Another major female character is Mary Anne Bell, who appears in the novel “Sweetheart of the Song Tra Bong” and symbolizes the loss of innocence. This story describes the decision of soldier Mark Fossie to bring his girl to the Vietnam War. The author describes Mary Anne as a beautiful, curious girl in nice clothes. But with a stay in Vietnam, she transforms into a real warrior: she studies the local language, communicates with other soldiers and learns how to handle weapons. This story is a symbol of the transformation of all soldiers in the war, as they come there innocent and inexperienced guys and become entirely different, strong and tempered men. The author draws a parallel between how Mary Anne loses her femininity on her arrival in Vietnam, and soldiers lose their innocence in the war. It is also worth noting that Mary Anne is the only female character who directly participates in the novel’s events. Thus, Mary Anne Bell symbolizes the loss of innocence of all soldiers who go through the horrors of war.
The character of Linda appears in the last story “The Lives of the Dead” and signifies the death and human memory. The last story of the book depicts the writer’s memories of his first love. Being at war, he thinks of his classmate Linda, with whom he once went to the cinema. He was in love with her but later discovered that she had a severe, incurable illness. After a while, Linda died, and O’Brien remembers how he went to the funeral and saw her corpse. The author thinks of this event as the first experience of death in his life and analyzes it in the context that memory is capable of giving eternal life to people who once were dear to the heart. Dead people can revive in literature and Linda’s death gives a push to O’Brien to write stories about the experience of war. The author asserts the idea that memory makes a person immortal since it allows to perpetuate his traits into various types of art. In the last novel, O’Brien summarizes that all the stories presented in the book are not about the war, but about the comprehension of life through the death of other people. Therefore, Linda symbolizes death, eternal life and the function of memory in art.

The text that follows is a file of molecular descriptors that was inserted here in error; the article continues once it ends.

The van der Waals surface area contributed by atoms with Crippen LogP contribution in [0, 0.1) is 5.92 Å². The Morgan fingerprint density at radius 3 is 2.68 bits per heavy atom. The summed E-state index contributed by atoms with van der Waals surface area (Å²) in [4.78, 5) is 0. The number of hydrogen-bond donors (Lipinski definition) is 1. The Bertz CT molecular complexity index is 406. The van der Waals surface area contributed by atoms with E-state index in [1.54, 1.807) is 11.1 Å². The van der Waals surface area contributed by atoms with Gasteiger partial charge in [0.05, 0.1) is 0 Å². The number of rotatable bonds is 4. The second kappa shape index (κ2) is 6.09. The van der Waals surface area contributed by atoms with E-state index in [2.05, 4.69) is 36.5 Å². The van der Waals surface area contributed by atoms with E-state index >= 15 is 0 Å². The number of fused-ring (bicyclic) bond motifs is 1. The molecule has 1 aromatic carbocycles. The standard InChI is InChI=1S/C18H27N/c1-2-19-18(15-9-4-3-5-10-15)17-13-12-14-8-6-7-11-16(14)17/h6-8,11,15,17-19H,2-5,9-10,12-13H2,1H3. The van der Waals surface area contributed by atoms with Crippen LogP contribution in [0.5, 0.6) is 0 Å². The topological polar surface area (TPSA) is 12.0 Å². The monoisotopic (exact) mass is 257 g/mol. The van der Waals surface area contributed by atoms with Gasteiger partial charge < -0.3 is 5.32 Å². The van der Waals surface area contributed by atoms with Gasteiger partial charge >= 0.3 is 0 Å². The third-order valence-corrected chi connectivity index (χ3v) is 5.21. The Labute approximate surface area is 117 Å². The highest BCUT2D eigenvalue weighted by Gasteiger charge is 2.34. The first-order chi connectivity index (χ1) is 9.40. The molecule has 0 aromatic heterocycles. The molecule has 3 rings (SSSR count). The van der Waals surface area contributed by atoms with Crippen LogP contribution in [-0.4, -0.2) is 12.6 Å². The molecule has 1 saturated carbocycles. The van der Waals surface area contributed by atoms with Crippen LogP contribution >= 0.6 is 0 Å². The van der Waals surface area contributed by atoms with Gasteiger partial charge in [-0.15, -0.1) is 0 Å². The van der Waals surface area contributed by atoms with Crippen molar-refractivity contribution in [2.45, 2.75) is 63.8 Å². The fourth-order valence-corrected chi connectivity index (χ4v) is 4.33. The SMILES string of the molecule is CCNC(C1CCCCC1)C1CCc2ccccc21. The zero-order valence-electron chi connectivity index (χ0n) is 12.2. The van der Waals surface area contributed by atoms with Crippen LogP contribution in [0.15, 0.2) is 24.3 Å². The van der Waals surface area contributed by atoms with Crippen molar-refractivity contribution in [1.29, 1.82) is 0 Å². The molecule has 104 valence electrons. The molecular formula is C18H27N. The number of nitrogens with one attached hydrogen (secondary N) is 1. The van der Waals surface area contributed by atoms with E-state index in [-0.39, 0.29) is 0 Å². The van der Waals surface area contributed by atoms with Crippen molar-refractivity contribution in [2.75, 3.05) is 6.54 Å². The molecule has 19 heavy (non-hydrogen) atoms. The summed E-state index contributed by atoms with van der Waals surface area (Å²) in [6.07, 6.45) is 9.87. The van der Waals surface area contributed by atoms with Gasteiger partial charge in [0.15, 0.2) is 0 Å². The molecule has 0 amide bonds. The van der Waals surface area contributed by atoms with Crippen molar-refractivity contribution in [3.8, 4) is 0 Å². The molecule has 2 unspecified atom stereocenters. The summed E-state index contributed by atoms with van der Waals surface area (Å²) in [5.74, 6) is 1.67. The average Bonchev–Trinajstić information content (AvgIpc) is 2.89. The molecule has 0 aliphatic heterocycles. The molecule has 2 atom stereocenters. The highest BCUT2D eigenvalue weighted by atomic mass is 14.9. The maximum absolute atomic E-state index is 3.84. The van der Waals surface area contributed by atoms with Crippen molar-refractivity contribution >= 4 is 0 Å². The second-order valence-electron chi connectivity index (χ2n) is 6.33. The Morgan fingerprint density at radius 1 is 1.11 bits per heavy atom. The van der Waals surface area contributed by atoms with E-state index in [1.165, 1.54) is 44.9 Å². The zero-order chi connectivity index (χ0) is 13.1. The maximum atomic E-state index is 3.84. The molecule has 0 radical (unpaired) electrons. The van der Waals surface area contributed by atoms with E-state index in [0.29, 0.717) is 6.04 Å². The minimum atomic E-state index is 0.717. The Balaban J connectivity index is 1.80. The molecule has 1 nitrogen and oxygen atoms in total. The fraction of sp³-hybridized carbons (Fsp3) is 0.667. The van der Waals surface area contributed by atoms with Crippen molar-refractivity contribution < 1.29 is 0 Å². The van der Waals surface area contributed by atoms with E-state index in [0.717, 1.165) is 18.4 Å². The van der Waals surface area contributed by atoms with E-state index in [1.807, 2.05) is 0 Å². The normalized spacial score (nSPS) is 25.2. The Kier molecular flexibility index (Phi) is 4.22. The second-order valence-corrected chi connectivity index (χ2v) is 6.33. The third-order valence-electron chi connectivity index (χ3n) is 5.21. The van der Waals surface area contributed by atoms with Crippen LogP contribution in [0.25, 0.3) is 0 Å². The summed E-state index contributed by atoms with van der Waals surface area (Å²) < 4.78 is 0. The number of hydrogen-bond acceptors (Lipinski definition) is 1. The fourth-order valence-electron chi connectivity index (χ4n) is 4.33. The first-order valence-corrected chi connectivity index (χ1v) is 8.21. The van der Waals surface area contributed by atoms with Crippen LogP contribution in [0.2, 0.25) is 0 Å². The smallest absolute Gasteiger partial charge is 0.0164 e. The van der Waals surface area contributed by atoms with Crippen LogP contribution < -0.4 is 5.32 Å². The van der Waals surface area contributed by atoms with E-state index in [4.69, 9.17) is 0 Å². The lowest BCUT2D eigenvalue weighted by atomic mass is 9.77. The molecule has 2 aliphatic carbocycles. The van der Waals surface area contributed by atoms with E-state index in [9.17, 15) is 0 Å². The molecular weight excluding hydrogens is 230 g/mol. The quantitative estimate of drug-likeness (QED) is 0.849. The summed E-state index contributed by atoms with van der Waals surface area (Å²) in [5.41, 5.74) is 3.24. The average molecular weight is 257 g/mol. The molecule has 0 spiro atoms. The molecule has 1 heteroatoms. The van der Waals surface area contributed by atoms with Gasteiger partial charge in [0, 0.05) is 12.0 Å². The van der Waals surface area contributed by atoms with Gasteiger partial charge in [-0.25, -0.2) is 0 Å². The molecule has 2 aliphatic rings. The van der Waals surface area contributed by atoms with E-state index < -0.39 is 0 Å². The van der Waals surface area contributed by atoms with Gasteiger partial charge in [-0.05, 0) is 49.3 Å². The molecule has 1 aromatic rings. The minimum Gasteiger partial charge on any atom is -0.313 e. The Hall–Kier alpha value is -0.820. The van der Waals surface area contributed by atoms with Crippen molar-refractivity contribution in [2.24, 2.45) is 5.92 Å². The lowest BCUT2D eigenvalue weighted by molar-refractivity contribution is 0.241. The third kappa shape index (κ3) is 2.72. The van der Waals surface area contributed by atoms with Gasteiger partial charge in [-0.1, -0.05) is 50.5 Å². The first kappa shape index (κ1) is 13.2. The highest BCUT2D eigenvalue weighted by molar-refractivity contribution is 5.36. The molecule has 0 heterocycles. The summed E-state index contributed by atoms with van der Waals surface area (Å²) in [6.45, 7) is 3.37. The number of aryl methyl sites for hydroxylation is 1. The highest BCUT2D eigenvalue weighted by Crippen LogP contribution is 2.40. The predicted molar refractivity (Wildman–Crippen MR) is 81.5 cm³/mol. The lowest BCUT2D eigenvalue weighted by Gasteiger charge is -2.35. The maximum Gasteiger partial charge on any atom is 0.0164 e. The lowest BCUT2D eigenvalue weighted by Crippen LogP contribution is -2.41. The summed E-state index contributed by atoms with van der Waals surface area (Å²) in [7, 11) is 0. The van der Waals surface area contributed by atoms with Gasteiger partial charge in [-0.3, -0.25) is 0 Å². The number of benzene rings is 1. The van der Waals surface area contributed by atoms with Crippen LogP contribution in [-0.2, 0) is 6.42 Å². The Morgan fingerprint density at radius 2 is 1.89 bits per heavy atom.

In conclusion, The Things They Carried is an autobiographical collection of novels written by Tim O’Brien about the Vietnam War. Although the main characters of the stories are soldiers of the war, female characters also play a significant role in this book. Martha symbolizes the opposition of love and danger, fantasy and reality, Mary Anne Bell-loss of the innocence of soldiers after the war, and Linda-death and eternal life. Female characters express important life values and fill the book with different emotions.
Gratch, Ariel. “Teaching Identity Performance Through Tim O’Brien’s Things They Carried.” Communication Teacher, vol 29, no. 2, 2015, pp. 71-75. Informa UK Limited, doi:10.1080/17404622.2014.1001418.
Milbrodt, Teresa. “War and Routine Violence in “The Things They Carried”.” Pleiades: Literature In Context, vol 36, no. 1, 2016, pp. 168-169. Johns Hopkins University Press, doi:10.1353/plc.2016.0068.
O’Brien, Tim. The Things They Carried. Boston, Houghton Mifflin Harcourt, 2011.